Monday, March 22, 2010

Sriracha Hot Chili Sauce -- or Why Hot Sauces Don't Necessarily Do to Food What You Think They Will!

Sriracha Hot Chili Sauce from Huy Fong Foods, Inc. is a relative newcomer to widely available (a lot of mainstream grocery stores carry it), commercial hot sauces and has quite a number of fans, who think it wonderful on everything from eggs, to asian food, and from American Food to old boots, I guess.

There isn't much neutral ground either: people like it or hate it. Why?

It is a fairly simple sauce with only 5 major ingredients, quite thick, and with some real heat and a nice salty/sweet/sour garlicky flavor ... at first, but by itself, it has ... drum roll, please ... a rather bitter finish.

Those ingredients are: red ripe jalapenos, sugar, salt, garlic, and distilled vinegar, along with some preservatives and xanthan gum thickener.

I do not know where the bitterness comes from for sure, but I suspect it is from the jalapenos, which, even when full ripe and red, have a a grassy bitterness.

If you taste HF Sriracha out of the squeeze bottle, that's the impression you are left with after the heat and other flavors fade -- mild bitterness. Not so nice.

How many of us are looking for that in our hot sauces?

Not too many, I think.

So why do (s0me/many) people like it? I guess some like the bitterness, but ...

Well, most people don't consume plain hot sauce; they add it to food. And that's where Sriracha shines, or, umm, should I say, tastes good.

The mild bitterness which is really a fairly prominent, grassy herbiness adds complexity and depth to strong, simple flavors, and when Sriracha is mixed with other foods, that bitterness is diluted and muted and recedes into the background as a complementary and pleasant aspect to the overall flavor.

But the first taste of Sriracha is really very nice indeed, with the bright, ripe pepper flavor and the lemony garlicky salty sweetness ... MMMMMmmmmm. Then of course, the bitterness. However, when diluted with food, the initial bright pepper flavor remains, and the bitterness fades quite a bit.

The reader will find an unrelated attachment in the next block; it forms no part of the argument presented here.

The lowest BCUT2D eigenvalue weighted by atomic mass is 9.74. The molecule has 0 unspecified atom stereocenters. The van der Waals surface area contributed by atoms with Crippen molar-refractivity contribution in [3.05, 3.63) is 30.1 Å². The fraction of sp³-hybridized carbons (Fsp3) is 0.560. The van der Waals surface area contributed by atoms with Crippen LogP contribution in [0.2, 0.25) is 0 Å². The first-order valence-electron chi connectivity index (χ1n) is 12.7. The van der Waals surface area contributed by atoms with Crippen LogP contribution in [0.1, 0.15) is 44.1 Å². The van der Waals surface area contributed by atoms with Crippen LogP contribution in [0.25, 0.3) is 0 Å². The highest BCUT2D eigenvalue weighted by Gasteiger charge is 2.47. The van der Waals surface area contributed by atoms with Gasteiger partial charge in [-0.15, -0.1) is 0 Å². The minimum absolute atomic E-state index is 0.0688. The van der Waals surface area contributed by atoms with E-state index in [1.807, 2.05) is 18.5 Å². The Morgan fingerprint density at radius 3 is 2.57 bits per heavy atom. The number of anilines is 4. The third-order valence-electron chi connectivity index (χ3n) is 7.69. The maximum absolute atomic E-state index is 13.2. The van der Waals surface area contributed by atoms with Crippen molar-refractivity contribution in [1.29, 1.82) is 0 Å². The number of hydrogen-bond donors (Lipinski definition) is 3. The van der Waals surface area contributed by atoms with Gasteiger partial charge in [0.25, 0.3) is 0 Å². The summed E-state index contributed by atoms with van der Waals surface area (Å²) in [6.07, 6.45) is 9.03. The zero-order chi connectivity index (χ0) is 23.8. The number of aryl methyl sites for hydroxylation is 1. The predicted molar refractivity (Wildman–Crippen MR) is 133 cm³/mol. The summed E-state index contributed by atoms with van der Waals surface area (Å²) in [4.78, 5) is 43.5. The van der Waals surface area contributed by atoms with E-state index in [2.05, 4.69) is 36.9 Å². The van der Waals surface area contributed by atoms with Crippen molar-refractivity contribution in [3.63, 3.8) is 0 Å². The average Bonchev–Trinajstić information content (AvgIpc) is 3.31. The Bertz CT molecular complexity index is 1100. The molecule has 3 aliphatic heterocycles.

Some more delicate foods do not benefit from Sriracha: I do not like it with the delicate flavors of eggs or fish, for instance.

I also do not like HF Sriracha directly on many foods, such as over meats or on fries, but I do like it when mixed with other foods.

But, Sriracha is great in making a Spicy Garlic Aioli, for instance. Just mix your favorite prepared mayonaise, I like Hellman's (Best Foods in the West) myself, with 1/4 to 1/2 the quantity by volume of Sriracha. Voila! Excellent Spicy Aioli! Great with fried foods, steak, sandwiches, you name it.

Let me say this though about Sriracha sauces: Huy Fong in the squeeze bottle is not the only brand around. There is also the much less widely available Shark Brand Sriracha which is a Thai product, note that Huy Fong is American, and, frankly, Shark Brand tastes better. Not as bitter and better balanced, but still with that nice salty/garlicky/acid bright flavor and not too much on the vinegar, and a little less heat.

There is also an ABC Indonesian brand that I have not tried, and there are Ka-Me and Roland knock-offs of the Huy Fong product. Ka-Me I have not tried. The Roland product is even more bitter than the Huy Fong.

Get the Shark Brand if you can.

And the lesson here is that hot sauces don't necessarily taste the same right out of the bottle as they do in the food you eat.

I can recommend the Shark Brand Sriracha without reservation, but the HF Sriracha I can only recommend with the fairly serious reservation that its real bitterness restricts its use to complex and robust foods.

Yours in Heat and Flavor,


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